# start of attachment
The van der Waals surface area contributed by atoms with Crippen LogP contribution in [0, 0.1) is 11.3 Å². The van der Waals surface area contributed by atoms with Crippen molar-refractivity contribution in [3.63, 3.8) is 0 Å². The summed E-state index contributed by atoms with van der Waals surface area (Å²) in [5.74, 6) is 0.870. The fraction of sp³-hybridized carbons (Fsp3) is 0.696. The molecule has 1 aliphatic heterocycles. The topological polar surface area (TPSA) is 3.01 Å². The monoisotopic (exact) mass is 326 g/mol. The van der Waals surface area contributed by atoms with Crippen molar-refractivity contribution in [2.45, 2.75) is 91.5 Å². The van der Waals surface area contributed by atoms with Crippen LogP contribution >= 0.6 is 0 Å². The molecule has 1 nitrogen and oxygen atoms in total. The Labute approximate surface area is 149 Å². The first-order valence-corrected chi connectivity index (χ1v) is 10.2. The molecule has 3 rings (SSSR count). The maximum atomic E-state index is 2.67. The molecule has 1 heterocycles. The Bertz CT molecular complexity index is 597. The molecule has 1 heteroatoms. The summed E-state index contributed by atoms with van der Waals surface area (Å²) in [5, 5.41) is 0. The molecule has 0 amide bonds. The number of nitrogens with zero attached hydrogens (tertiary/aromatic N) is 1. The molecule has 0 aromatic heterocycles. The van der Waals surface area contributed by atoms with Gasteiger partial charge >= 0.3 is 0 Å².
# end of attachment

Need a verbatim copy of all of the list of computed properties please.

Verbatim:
The van der Waals surface area contributed by atoms with Crippen LogP contribution in [0, 0.1) is 11.3 Å². The van der Waals surface area contributed by atoms with Crippen molar-refractivity contribution in [3.63, 3.8) is 0 Å². The summed E-state index contributed by atoms with van der Waals surface area (Å²) in [5.74, 6) is 0.870. The fraction of sp³-hybridized carbons (Fsp3) is 0.696. The molecule has 1 aliphatic heterocycles. The topological polar surface area (TPSA) is 3.01 Å². The monoisotopic (exact) mass is 326 g/mol. The van der Waals surface area contributed by atoms with Crippen molar-refractivity contribution in [2.45, 2.75) is 91.5 Å². The van der Waals surface area contributed by atoms with Crippen LogP contribution >= 0.6 is 0 Å². The molecule has 1 nitrogen and oxygen atoms in total. The Labute approximate surface area is 149 Å². The first-order valence-corrected chi connectivity index (χ1v) is 10.2. The molecule has 3 rings (SSSR count). The maximum atomic E-state index is 2.67. The molecule has 1 heterocycles. The Bertz CT molecular complexity index is 597. The molecule has 1 heteroatoms. The summed E-state index contributed by atoms with van der Waals surface area (Å²) in [5, 5.41) is 0. The molecule has 0 amide bonds. The number of nitrogens with zero attached hydrogens (tertiary/aromatic N) is 1. The molecule has 0 aromatic heterocycles. The van der Waals surface area contributed by atoms with Gasteiger partial charge >= 0.3 is 0 Å².